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Pope Leo X
Leo X, né Giovanni di Lorenzo de' Medici (December 11, 1475 – December 1, 1521), pope between 1513 and his death, is known primarily for his failure to stem the Protestant Reformation, which began during his reign when Martin Luther first attacked the Roman Catholic Church.
Leo is considered the only pope who has bestowed his own name upon his age, and one of the few whose original extraction has corresponded in some measure with the splendour of the pontifical dignity. He was the second son of Lorenzo de' Medici and was born in Florence.
Like his contemporary Henry VIII, he was from the first destined for the ecclesiastical condition; he received the tonsure at seven, held benefices at eight, and before he was thirteen negotiations were in active progress for his elevation to the cardinalate. Innocent VIII, the reigning pope, was bound to Lorenzo by domestic ties and a common policy and interest; in October 1488 Giovanni was created a cardinal under the condition that he should not be publicly recognised as such for three years. The interval was devoted to the study of theology and canon law, pursuits less congenial to the young prince of the church than the elegant literature for which he inherited his father's taste, and in which he had already made great progress under the tuition of Politian and Bibbiena.
In March 1492 he became a Cardinal and took up residence in Rome, receiving a letter of advice from his parent which ranks among the wisest and weightiest compositions of its class. Within a few months his prospects were clouded by the nearly simultaneous deaths of his father and the pope, a double bereavement closing the era of peace which Lorenzo's prudent policy had given to Italy, and inaugurating a period of foreign invasion and domestic strife.
One of the first consequences of the French eruption into Italy which shortly ensued was the expulsion of the Medici family from Florence (November 1494). Having resisted to the best of his ability, the Cardinal de' Medici found a refuge at Bologna and, being obnoxious to Innocent's successor, Alexander VI as well as seeing himself deprived of political importance for the time being, undertook a journey to several foreign countries with a party of friends. Upon his return he settled in Rome, withdrawing himself from public life as much as possible, and disarming the jealousy of Alexander by displaying an unaffected devotion to literary pursuits.
Election to Papacy
When he became pope on March 11, 1513, Leo rejoiced; he is reported to have said to his brother Giuliano, "Since God has given us the papacy, let us enjoy it." The Venetian ambassador who related this of him was not unbiased, nor was he in Rome at the time, nevertheless the phrase illustrates fairly the pope's pleasure-loving nature and the lack of seriousness that characterized him. And he did, traveling around Rome at the head of a lavish parade featuring panthers, jesters, and Hanno, a white elephant.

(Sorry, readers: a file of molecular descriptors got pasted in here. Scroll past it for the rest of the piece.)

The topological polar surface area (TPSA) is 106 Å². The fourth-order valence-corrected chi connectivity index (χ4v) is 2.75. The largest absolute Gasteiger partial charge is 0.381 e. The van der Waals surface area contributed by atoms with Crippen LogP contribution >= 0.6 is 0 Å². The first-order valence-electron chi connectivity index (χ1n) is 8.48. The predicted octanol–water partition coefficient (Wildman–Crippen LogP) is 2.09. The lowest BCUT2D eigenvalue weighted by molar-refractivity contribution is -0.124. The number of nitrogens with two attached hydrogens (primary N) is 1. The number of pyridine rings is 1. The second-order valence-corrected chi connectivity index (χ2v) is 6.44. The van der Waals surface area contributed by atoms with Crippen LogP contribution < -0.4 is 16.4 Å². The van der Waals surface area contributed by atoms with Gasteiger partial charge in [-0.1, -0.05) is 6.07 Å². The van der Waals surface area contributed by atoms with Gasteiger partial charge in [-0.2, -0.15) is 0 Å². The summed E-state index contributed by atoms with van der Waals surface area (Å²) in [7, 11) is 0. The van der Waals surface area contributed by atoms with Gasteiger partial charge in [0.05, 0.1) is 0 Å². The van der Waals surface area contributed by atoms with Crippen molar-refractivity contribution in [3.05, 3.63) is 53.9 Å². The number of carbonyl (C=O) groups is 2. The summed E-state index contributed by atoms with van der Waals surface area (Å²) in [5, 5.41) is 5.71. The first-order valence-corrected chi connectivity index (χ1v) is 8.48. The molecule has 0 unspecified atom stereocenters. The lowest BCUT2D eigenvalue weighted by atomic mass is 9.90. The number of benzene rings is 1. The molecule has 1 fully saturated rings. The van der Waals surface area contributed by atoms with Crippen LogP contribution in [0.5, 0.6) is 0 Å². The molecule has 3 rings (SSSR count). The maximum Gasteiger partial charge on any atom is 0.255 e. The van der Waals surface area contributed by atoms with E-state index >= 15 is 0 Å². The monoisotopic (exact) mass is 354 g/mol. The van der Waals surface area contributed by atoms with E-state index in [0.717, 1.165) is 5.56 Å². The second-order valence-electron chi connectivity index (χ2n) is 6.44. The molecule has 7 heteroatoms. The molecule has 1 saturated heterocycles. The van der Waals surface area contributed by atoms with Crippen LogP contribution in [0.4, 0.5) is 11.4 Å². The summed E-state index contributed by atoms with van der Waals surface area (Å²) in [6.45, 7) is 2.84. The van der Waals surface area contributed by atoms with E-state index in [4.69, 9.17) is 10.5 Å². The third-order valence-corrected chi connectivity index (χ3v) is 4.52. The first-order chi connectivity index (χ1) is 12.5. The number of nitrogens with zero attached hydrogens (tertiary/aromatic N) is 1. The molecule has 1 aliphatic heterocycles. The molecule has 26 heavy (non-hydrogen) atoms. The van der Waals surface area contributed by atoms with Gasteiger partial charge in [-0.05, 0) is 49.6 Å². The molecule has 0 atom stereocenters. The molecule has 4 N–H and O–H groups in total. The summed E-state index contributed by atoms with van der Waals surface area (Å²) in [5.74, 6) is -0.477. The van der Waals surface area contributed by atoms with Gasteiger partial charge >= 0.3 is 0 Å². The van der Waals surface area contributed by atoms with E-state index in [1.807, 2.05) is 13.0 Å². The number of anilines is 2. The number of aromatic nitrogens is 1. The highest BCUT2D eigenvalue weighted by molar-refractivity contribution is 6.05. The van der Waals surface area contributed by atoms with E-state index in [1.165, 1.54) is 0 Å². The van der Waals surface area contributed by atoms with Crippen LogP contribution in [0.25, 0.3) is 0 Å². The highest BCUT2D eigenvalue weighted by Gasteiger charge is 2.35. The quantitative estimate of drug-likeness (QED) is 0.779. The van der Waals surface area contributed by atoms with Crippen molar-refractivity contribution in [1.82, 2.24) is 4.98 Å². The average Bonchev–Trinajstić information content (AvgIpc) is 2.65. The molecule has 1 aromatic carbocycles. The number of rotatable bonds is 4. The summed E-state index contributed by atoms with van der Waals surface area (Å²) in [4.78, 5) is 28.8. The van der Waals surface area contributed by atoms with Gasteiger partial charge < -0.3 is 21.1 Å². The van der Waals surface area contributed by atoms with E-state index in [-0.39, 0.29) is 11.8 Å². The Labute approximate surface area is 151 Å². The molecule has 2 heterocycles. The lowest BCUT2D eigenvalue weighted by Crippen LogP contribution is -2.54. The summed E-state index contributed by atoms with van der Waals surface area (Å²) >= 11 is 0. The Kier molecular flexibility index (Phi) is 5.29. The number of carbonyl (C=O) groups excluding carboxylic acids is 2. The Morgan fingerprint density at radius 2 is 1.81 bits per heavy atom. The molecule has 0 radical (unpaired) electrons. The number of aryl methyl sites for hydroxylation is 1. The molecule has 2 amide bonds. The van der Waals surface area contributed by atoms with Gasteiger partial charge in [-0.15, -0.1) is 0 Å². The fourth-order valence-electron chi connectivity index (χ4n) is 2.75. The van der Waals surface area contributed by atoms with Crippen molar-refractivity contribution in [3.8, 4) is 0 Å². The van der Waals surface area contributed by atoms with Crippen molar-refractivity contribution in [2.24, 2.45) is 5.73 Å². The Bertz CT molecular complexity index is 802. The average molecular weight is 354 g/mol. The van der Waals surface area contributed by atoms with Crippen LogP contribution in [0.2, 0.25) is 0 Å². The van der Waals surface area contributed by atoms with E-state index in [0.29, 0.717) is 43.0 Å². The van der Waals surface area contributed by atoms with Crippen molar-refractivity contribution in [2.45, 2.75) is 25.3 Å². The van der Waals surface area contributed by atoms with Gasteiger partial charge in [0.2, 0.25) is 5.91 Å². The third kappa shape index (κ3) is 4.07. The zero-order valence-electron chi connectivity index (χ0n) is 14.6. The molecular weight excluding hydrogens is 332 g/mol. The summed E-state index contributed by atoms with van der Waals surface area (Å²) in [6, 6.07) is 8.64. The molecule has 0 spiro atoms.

He was also lavish in works of charity: hospitals, convents, discharged soldiers, pilgrims, poor students, exiles, cripples, the sick, the unfortunate of every description were generously remembered, and more than 6000 ducats were annually distributed in alms.
His extravagance offended even some cardinals, who, led by Alfonso Petrucci of Siena, allegedly plotted an assassination attempt (which was foiled); the plan was to inject poison into his formidable hemorrhoids. Some people argue that the pope and his followers simply concocted the assassination charges in a moneymaking scheme to collect fines from the various wealthy cardinals Leo detested.
Short on funds, Leo colluded with a German archbishop to sell indulgences, using the showy services of the monk Johann Tetzel, who entered German towns bearing the Bull of Indulgence aloft on a velvet cushion. Soon afterward, Martin Luther nailed his Disputation...on the Power and Efficacy of Indulgences on the church door at Wittenberg.
Most historians agree Leo completely underestimated Luther's position. He initially labeled him as a "drunken German monk" who could be easily returned to the fold. However, Luther and his followers' attacks on the church continued; as a result, Leo was widely painted as a corrupt papal leader more concerned with luxury than religion.
"How much we and our family have profited by the legend of Christ, is sufficiently evident to all ages." John Bale, the apostate English Carmelite, the first to give prevalence to these words in the time of Queen Elizabeth, was not even a contemporary of Leo.
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